This one is a phrase I use a lot.
When I want to say 'absolutely everything', an alternative is to say 'the whole kit and caboodle'. It's a common phrase and I hear it used a lot.
What puzzles me slightly is what it was about this particular phrase which so caught the imagination that it is still in popular use well over a hundred years after it was coined.
First things first - what does it literally mean?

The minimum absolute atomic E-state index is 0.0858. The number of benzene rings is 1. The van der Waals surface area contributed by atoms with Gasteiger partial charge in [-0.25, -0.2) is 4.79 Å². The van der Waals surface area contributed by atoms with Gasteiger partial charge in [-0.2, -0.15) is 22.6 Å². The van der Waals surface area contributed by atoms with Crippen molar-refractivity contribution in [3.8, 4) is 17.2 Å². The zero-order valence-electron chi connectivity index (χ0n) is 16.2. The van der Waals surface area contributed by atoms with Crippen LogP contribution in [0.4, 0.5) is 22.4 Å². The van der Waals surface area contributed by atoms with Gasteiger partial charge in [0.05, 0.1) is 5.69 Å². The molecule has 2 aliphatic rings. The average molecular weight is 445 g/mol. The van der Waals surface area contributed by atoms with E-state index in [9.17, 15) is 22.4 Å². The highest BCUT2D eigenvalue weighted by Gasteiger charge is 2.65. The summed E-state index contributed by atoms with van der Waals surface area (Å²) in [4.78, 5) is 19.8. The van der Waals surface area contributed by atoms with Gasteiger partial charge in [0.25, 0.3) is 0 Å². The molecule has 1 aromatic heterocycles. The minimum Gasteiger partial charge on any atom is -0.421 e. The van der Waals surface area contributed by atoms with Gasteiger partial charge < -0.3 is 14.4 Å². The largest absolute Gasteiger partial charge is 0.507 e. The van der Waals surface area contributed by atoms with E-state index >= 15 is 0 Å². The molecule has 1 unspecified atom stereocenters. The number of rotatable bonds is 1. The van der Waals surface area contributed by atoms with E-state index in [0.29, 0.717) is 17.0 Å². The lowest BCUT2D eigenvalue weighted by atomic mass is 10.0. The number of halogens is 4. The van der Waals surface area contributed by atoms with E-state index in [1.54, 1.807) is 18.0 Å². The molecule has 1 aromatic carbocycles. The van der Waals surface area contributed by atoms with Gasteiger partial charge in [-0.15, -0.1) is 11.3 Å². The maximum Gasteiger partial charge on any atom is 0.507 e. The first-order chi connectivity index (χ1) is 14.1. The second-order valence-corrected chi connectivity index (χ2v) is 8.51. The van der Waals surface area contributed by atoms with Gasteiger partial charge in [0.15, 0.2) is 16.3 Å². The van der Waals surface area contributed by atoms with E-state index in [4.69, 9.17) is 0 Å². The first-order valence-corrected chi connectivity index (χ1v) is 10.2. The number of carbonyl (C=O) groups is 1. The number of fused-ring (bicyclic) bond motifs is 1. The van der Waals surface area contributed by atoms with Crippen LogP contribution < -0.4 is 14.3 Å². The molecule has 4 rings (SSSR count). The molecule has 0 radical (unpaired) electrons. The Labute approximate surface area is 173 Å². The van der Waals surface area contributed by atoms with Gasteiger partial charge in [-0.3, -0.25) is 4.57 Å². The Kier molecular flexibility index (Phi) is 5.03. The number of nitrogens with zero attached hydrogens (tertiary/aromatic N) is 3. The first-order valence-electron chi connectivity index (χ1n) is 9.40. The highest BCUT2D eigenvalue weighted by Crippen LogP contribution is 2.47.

Well 'the whole kit' means a set of items, like a toolkit, or what a soldier would keep in his kit-bag. A 'caboodle' (or just 'boodle') - is an archaic term meaning a group or collection, normally of people.
Origins are certainly American and certainly from the early 19th century but the first use of the phrase in the way we use it was this:
From the Syracuse Sunday Standard, New York, Nov, 1884:
"More audiences have been disappointed by him and by the whole kit-and-caboodle of his rivals."
The reasons why the phrase came to be used in this way are rather sketchy so if anyone knows the full details please let me know - then I shall have the whole kit and caboodle.